Excerpts from Politico’s Morning Energy-2: Iowa Sen. Chuck Grassley declined several times to state whether he thought an agreement was possible between pro-ethanol backers and refinery supporters on the Renewable Fuel Standard, insisting he needed to see policy proposals from Sen. Ted Cruz’s staff first. “All I can say is we’re having discussions,” he told reporters. “We were told that there’s a plan where everybody can win and I want to see it on paper.” READ MORE
Excerpt from DTN The Progressive Farmer: And, following a meeting Wednesday with staff from several senators at the White House’s Eisenhower Executive Office Building, it seems Cruz doesn’t know what exactly he wants changed with the Renewable Fuel Standard.
“He just keeps moving the goalpost and moving the goalpost,” said a frustrated Sen. Joni Ernst, R-Iowa, on Thursday.
Staff from the offices of Sens. Ernst, Charles Grassley, R-Iowa, and Deb Fischer, R-Neb., joined White House staff Wednesday afternoon to discuss options, but staff from Cruz’s office and Sen. Pat Toomey, R-Pa., did not have any proposals to offer and were not ready to negotiate. READ MORE
Excerpt from Washington Examiner: “There already is a solution to all of the issues being discussed in this meeting,” said Emily Skor, the group’s (Growth Energy’s) CEO.
The solution is called “RVP relief,” she explained, referring to the industry’s call for legislation to be passed changing EPA’s restrictions on Reid Vapor Pressure for 15 percent gasoline-to-ethanol fuel blends that would allow the sale of more ethanol at the pump.
“Blending more ethanol is what lowers RIN [credit] prices,” Skor said. “RVP relief would immediately add another three month’s worth of E15 sales to the market. That’s how the RFS is meant to work.”
“This commonsense solution is a win for consumers, farmers, and refiners,” and President Trump’s “rock solid support for the RFS has helped to turn around three straight years of falling farm income under the previous administration.”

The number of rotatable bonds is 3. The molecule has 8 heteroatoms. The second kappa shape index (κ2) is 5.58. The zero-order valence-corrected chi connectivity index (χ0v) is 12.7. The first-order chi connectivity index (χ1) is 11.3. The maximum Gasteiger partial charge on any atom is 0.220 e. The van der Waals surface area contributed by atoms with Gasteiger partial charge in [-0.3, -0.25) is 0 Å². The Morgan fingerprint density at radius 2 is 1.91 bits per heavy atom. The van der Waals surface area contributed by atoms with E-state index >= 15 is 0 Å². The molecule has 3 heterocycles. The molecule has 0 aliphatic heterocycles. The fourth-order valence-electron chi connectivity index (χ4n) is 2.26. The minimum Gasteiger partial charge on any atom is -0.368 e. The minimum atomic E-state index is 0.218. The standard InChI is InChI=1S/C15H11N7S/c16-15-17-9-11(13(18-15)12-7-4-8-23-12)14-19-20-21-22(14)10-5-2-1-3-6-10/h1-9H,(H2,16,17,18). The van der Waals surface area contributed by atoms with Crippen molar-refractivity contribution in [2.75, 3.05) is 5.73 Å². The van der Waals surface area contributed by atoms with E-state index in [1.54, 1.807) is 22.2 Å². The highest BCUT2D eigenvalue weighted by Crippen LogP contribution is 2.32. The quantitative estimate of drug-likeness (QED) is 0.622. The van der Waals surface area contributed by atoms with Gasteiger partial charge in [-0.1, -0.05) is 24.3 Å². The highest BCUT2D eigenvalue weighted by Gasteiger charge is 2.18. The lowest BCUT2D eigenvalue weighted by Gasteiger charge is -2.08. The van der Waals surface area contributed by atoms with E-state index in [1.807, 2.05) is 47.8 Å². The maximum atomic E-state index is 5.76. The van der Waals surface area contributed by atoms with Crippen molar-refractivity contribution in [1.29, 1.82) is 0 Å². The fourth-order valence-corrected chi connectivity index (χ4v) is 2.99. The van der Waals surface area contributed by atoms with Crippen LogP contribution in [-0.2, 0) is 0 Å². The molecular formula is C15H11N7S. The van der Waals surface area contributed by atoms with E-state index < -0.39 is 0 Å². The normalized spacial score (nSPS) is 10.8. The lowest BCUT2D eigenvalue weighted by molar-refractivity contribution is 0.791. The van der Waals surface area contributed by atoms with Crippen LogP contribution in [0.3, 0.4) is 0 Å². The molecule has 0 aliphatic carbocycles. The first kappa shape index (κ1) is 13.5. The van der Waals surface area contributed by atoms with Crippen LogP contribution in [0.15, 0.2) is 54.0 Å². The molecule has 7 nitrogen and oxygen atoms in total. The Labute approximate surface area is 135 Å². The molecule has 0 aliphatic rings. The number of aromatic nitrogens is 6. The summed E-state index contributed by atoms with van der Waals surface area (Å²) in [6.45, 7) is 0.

“If Mr. Cruz and his coalition are unwilling to consider this obvious solution, these meetings are nothing more than a charade to get his name in headlines,” she said. READ MORE
ACE Sends Letter Urging Extension of Cellulosic Biofuel, Biodiesel Tax Credits
(American Coalition for Ethanol/KTIC) The American Coalition for Ethanol (ACE) CEO Brian Jennings sent a letter today (December 15, 2017) to Chairman of the Committee on Ways and Means Kevin Brady and Chairman of the Committee on Finance Orrin Hatch urging the Conference Committee to extend the Cellulosic Biofuel Tax Credit and Biodiesel Tax Credit as part of the Tax Cuts and Jobs Act.
Excerpts from the letter are below.
“Extension of these provisions is critically important and consistent with the stated purposes of the tax bill of ‘growing our economy, bringing jobs back to our local communities, increasing paychecks
for our workers, and making sure Americans are able to keep more of the money they earn.’”
“The nation’s biofuel sector generates $184.5 billion in annual output, supports 852,000 jobs, pays $46 billion in wages, remits $14.5 billion in taxes, and saves taxpayers about $10 billion per year by reducing the need for farm program payments.”
“One of the most important things the Conference Committee could do to support the existing biofuel sector and help spur its continued growth would be to extend the Cellulosic Biofuel Tax Credit and Biodiesel Tax Credit in the final bill.” READ MORE